Written by Matthew Dicks
Illustrated by Sean Wang
As the summer draws to a close and I bemoan the end of lazy summer days on the golf course, my friend, Jeff, will invariably interject, “But there’s still fall golf.”
Jeff speaks with an optimism that is genuine and energized, and I nod in agreement, but deep down in my soul, I know what fall golf truly is:
The rapidly decaying body of a summer filled with golf. With each golden leaf that spirals from the top of the sugar maples that line the 17th fairway, we take another step closer to winter and the end of another season on the fairways (but mostly the rough).
Fall golf is the aging, bastard stepchild of summer golf. It is summertime golf on life support. It is akin to a middle-aged man’s purchase of a cherry red Corvette in hopes of preserving some of his fleeting youth.
Nevertheless, I play. It is, after all, golf.
But I also agree that it’s odd that my friend, Andrew, and I have ventured onto the course on this particular November day wearing knit caps and coats. It’s occasionally chilly enough on an early morning of golf to warrant a jacket and perhaps even a knit cap, but this is high noon, and the air is still bitter and seeming to get colder by the second.
Not exactly golfing weather, and yet here we are, playing. Sucking the marrow from these final throes of another season. Trying to squeeze in one final round.
My wife questioned my decision to play as I left the house. “It’s a little cold for golf,” she warned. “Will the course even be open?”
“It’ll be open,” I assured her. Even if it wasn’t, we would sneak on and play. She doesn’t play golf, so she doesn’t understand.
I have spent the spring, summer, and fall walking miles with my closest friends. Complimenting their shots while secretly praying for bad bounces and impossible lies. We’ve laughed at terrible swings and freakishly terrible shots into gravitationally equipped ponds, menacing bunkers, and once, off the side of an unlucky waterfowl. We’ve shared stories, sought and offered advice, and commiserated on days that are harder than they should be. The golf course is where I stand between earth and sky and commune with nature while standing close to the men I love most.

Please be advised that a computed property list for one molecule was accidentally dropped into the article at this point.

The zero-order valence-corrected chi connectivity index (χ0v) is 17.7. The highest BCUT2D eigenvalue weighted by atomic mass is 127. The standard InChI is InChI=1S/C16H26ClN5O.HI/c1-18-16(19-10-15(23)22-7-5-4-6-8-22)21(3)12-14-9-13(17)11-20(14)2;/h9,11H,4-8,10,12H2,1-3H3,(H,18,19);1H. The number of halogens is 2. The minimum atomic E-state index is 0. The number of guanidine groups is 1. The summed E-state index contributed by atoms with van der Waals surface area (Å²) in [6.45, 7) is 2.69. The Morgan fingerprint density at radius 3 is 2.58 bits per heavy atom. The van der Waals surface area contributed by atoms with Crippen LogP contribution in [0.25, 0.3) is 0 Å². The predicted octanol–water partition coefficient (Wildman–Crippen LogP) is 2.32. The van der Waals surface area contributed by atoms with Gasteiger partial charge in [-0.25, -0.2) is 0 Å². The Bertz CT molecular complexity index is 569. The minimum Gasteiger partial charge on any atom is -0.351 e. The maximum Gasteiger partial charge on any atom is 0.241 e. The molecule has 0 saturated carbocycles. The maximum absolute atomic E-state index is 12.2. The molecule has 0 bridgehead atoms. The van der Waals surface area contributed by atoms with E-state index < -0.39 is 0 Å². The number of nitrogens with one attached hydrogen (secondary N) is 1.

This cannot happen anywhere else. If I called Andrew and asked if he wanted to get some coffee, he would assume that I was dying. If I called Jeff and asked him to go for a walk, he would run me over with his truck. If I called my friend, Plato, in hopes of chatting over the phone, he would likely change his number and never speak to me again.
We are men of a certain type. We enjoy one another’s company, but we can only do so if there is a small, white sphere to chase and a scorecard to mark our progress.
Still, it’s cold. As cold as I have ever experienced on a golf course before. When I chunk my 6-iron into the semi-frozen earth, my hands go numb and I cry out in pain. I secretly wonder if there is such a thing as golf mittens. I wish I had thought about foot warmers before I left the house.
Andrew laments the lack of a scarf. He whines a little.
Still, it’s golf.
We’re on the 15th green, trying not to shiver as we prepare to putt, when I notice the first flake.
It can’t be, I think. It can’t.
Then there is another. And another. It is. It can be. It’s snowing.
I’m playing golf in a snowstorm. Winter has raised its ugly head when we weren’t looking. Awful, cruel, unforgiving winter, with its short days, biting wind, and snow. Hateful, unreasonable snow.
I look at Andrew. He smiles. I do, too. It’s snowing, but still, it’s golf.
Our phones buzz simultaneously. We look at our screens. It’s Andrew’s wife, Kim, texting. She’s informing us that it’s snowing. We know this, of course. Better than most, since we are outdoors.
What she’s really saying is this:
“What would possess two otherwise reasonably intelligent men to play golf in the snow? Are you quitting? Coming home? Smartening up? Growing up? Please tell me you’re aren’t stupid enough to keep playing.”
Oh, yes, Kim. We are stupid enough and then some. We are not quitting. We are not coming home. We will play these last three holes in the snow if need be, because this decaying corpse of a golf season is gasping its last breath, and I feel honored to be here as it happens. Thrilled to have spent every last possible moment playing this game that I love with these men who I love more.
We play in the snow, damn it, because it is golf, and golf is perfect, even when played poorly in a snowstorm.